Watch your behaviour!

It has been proven that the best indicator of investment return is not the funds where you are invested, nor the quality of your fund manager, but it is your behaviour as an investor that makes the biggest difference. The DALBAR 2015 Quantitative Analysis of Investor Behaviour report has shown time and time again that the returns that investors actually realise is hugely influenced by their behaviour. Since 1994 DALBAR’s QAIB has been measuring the effects of investors’ decisions to buy, sell and switch into and out of mutual funds over both short- and long-term time frames. The results consistently show that the average investor earns less – in many cases, much less – than mutual fund performance reports would suggest.

Just give some thought to the current situation: We are bombarded by the FTSE index at almost every news bulletin so we know that the ‘market’ has fallen over the last 6 months or so. For my clients their portfolios are balanced by bond investments so that they will not experience the same fall, however let’s continue our focus on the equity portion of your investment. Prices have gone down so the intelligent investor will be rushing out to buy, they will be converting their cash into equity investment. It may still go down further but we don’t know where the bottom of the wave is because none us has crystal ball. However one thing that we can be sure about is that after every downturn there is always a significant upturn. The stock market crash of 1987, 2001, and 2008 to mention just some of the downturns shows that people who invest when the markets are down always make significant returns when the market bounces back. Today represents good value to get into equity investment and if you already own equities it makes just as much sense to stay put.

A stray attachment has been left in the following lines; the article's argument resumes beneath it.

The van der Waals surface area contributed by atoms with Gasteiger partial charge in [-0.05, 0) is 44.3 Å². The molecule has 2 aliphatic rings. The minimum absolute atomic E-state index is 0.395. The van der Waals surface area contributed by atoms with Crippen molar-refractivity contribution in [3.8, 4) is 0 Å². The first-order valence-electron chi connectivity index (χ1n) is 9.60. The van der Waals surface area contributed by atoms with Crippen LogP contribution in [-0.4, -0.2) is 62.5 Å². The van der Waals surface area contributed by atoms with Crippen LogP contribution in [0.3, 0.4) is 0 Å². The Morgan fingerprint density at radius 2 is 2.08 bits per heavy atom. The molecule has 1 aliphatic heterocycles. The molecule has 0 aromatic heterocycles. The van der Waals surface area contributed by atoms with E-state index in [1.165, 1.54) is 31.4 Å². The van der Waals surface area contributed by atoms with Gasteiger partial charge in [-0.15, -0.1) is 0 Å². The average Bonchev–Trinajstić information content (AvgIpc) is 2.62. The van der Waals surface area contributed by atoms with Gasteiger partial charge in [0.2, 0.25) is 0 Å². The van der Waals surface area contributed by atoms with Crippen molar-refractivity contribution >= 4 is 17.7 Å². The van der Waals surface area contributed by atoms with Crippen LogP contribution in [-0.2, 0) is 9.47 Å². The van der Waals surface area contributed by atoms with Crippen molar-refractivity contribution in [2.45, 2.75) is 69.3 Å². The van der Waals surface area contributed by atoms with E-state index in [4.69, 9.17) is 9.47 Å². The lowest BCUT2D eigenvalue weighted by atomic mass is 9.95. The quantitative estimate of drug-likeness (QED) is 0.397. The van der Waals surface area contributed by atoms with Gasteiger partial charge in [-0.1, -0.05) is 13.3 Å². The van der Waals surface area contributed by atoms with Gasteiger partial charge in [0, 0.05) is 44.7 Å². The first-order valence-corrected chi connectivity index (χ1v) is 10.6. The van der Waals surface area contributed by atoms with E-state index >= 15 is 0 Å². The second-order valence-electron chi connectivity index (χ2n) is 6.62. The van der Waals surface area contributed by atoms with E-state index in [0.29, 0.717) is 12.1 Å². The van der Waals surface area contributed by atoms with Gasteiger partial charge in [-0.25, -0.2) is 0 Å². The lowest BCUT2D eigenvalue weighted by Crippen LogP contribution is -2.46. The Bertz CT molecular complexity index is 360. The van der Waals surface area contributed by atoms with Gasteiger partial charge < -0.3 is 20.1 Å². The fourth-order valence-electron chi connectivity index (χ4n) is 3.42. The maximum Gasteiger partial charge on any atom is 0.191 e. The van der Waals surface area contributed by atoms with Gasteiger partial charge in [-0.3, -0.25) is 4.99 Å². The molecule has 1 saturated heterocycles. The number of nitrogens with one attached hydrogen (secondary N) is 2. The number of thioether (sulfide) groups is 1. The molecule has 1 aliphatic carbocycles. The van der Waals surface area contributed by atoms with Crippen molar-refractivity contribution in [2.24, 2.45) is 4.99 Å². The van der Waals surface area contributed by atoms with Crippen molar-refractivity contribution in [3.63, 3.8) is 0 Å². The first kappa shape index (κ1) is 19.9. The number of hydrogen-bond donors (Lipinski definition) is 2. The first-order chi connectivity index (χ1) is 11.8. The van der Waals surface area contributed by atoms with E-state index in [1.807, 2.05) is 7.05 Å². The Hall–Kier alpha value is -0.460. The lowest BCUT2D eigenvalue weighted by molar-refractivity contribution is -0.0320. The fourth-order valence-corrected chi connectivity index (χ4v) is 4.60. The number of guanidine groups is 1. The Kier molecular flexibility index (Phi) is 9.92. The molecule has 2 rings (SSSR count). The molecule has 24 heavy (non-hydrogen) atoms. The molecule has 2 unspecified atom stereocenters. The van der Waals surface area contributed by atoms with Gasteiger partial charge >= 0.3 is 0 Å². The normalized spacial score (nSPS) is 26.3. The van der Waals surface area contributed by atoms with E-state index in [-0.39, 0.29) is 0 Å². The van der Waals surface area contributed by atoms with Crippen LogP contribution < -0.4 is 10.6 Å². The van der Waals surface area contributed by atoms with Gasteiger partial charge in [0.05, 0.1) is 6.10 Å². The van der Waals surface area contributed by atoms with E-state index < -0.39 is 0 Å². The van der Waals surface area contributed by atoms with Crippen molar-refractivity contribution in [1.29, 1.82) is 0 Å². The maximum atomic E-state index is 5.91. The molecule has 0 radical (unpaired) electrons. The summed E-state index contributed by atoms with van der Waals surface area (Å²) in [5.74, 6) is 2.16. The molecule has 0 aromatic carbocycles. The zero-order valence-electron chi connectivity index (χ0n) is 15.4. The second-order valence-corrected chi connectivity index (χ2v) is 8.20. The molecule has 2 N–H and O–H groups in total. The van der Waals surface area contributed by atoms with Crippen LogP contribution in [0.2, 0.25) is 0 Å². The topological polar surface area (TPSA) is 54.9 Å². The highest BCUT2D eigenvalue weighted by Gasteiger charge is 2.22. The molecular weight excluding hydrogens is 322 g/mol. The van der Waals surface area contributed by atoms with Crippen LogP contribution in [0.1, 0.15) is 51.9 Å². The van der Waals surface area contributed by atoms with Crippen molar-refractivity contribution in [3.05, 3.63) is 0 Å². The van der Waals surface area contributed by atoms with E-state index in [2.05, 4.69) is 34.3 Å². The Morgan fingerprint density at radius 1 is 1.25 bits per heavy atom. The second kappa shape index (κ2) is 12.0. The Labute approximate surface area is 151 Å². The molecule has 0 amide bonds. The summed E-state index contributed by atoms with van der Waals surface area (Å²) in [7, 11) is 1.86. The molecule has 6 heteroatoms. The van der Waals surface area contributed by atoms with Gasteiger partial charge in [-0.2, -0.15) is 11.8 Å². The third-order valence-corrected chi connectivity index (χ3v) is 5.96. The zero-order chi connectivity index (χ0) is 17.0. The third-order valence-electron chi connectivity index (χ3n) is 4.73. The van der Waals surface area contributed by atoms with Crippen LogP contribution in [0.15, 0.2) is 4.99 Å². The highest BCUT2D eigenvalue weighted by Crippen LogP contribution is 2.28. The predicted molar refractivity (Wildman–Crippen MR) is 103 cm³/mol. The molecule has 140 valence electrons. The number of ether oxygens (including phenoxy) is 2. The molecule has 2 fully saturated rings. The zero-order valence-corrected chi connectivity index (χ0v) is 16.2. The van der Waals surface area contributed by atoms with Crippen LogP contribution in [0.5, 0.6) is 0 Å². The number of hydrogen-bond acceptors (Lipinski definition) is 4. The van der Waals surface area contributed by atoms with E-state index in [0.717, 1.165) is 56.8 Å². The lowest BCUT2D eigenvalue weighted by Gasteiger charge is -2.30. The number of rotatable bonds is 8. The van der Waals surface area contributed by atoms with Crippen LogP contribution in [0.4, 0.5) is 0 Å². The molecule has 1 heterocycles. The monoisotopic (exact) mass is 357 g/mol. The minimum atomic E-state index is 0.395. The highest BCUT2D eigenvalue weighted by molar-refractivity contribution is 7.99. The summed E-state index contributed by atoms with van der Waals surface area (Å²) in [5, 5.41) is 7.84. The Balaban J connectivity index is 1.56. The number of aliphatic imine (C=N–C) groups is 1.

What does the unintelligent investor do? They panic and sell their equity holdings after the market has gone down and then wait until the market has gone up before they get back in. It’s just like doing your weekly shop at Asda or Tesco and before you put anything into your trolley going to the service desk and saying: “please give me a list of your offers this week because I don’t want to buy any of those. I just want to wait until things have gone up in price before I stock up on them!” It might sound silly but it’s one of the reasons why the average investor earns much less than they should. I may return to other investor behaviours which reduce their investment return in a later newsletter. Please let me know what you think?

 

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